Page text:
The Thing About Plans Is This

The Thing About Plans Is This

They change.

Flights change. Book release dates change. Dinners with friends change. Sometimes, however, when you think you’ve made perfect, unbreakable plans that you truly want to work, it’s hard to realize, remember, and accept that some plans change.

When I started college in August 2008, I had no idea what job I hoped to have after graduation. Well, actually, I had an ongoing list hovering somewhere between 10 and 15 different jobs I wanted to have. I knew I couldn’t have all of these jobs because there were just too many options, but at 18 years old, it was hard to narrow down and choose how I wanted to spend the rest of my life.

On a hot, South Georgia summer day just one month after my high school graduation, I walked into orientation at Abraham Baldwin Agricultural College (ABAC). I was nervous because 1) I knew no one, 2) I couldn’t figure out which building was which, and 3) I thought I had to have my life figured out before I started college. The third point made me panic the most because I had yet reach that point of understanding. I thought I had to know what degree I wanted, what job I wanted, and where I wanted to live after college. The biggest problem I had was I thought I had to stick to this plan.

The thing about plans is this: they change.

All through high school I wanted to be a personal chef. During my last semester as a high school senior, I turned down acceptance into a really good culinary school, one I had dreamed of and talked about for four years. If I had turned down this long-time dream in a matter of minutes, how was I supposed to choose a degree track in just one day? 

On that first day of college orientation, I picked English as my degree track so I could have something to help guide me. I knew I loved reading and writing, but I still didn’t know what I wanted to be. On my always-growing list of future occupations, there were several options that could benefit from or fall under an English degree – teacher, book editor, novelist, and journalist; so this track felt the most fitting.

Five years, two colleges, four degree tracks, and a whole lot of planning and re-planning later, I graduated with a Bachelor of Science in Rural Studies: Writing and Communication. I thought that once I had this degree, I would know exactly what job I wanted to have. But the truth is I still have a list with about 10 different occupations I pine for.

Earning a college degree wasn’t the answer to my questions. No, I am absolutely not saying that my college degree wasn’t worth it. In fact, I wish I had pushed myself harder and taken advantage of more help from professors, more clubs and activities, and more studying. I wouldn’t trade the education I got, the lessons I learned, and the relationships I built for anything. I do, however, wish I knew exactly what job I want.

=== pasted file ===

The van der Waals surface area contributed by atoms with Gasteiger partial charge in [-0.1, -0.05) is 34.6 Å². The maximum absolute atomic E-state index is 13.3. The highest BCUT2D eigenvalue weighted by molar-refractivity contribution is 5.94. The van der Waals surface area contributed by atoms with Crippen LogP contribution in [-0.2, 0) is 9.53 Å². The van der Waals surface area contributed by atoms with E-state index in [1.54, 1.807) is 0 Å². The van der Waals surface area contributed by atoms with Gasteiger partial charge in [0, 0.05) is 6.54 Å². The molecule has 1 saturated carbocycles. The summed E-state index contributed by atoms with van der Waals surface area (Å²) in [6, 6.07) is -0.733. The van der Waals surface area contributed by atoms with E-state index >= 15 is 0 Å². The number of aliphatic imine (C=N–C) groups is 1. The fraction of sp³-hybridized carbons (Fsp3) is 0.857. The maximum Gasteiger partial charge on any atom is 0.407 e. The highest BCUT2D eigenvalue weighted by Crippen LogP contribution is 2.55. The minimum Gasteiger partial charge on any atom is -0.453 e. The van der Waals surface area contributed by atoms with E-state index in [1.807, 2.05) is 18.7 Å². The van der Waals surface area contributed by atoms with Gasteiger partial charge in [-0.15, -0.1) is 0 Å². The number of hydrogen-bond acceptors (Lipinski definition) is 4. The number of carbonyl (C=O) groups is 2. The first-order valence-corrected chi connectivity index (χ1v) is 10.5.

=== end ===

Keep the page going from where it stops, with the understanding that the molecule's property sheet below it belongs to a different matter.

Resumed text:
Life after college has been a little frustrating because I can’t nail down what I’m supposed to do. It’s been hard not being able to just pick one job I want and go for it because I question whether it’s the right one. I love to read, write, and share stories with other people. I can’t, however, name one specific job I want to have. I can’t say I want to be a teacher or a novelist or a journalist because I want to be all of these things. 

I grew up thinking a person had to have the same job forever, that people had to create routines and stick to the same thing day after day. I watched my dad go to a job that his dad sort of guided him into. I don’t think my dad ever loved this job or even liked it, but it’s what he has done every day for over 40 years, partly because his dad expected him to and partly because that’s just what he was taught to do: find a job and stick to it. Watching him go to the same job for so many years made me think that once I chose a job, that job was the only thing I could do until I finally reached retirement, whether I was happy with the job or not.

The thing about plans is this: they change. 

I’ve written that statement several times in this piece, and I try to remind myself of it daily. It’s a wonderful idea to make plans, but it’s completely okay to let plans change. I know this falls on two different scales, but if I choose to write a sentence one way, I can easily reword or completely delete the sentence altogether if I don’t like it. If I can do that with a sentence, why can’t I do that with a job? What if I choose to become a journalist only to find that it makes me unhappy? I can change my plans. What if I choose to write a novel only to find that I can’t get past 25,000 words? I can change my plans. 

I’ve thought a lot about what my next step in life should be. I’ve thought about what city I want to live in and what type of job I want to have. I’ve discussed it with family and friends, and besides my mama who doesn’t want me to move so far, they all tell me the same thing: “If you think it’ll make you happy, go for it.” I’ve made spreadsheets with budgets and savings goals and lists with lots of bullet points defining the pros and cons of moving to a new city in a different state. So far, I think the plan is pretty close to perfect. And when I try it, I’ll know that it’s okay if I don’t like what I’ve planned. All I have to do is adjust my plans because, after all, the thing about plans is this: they change.

[Photo by Julie Bloom.]


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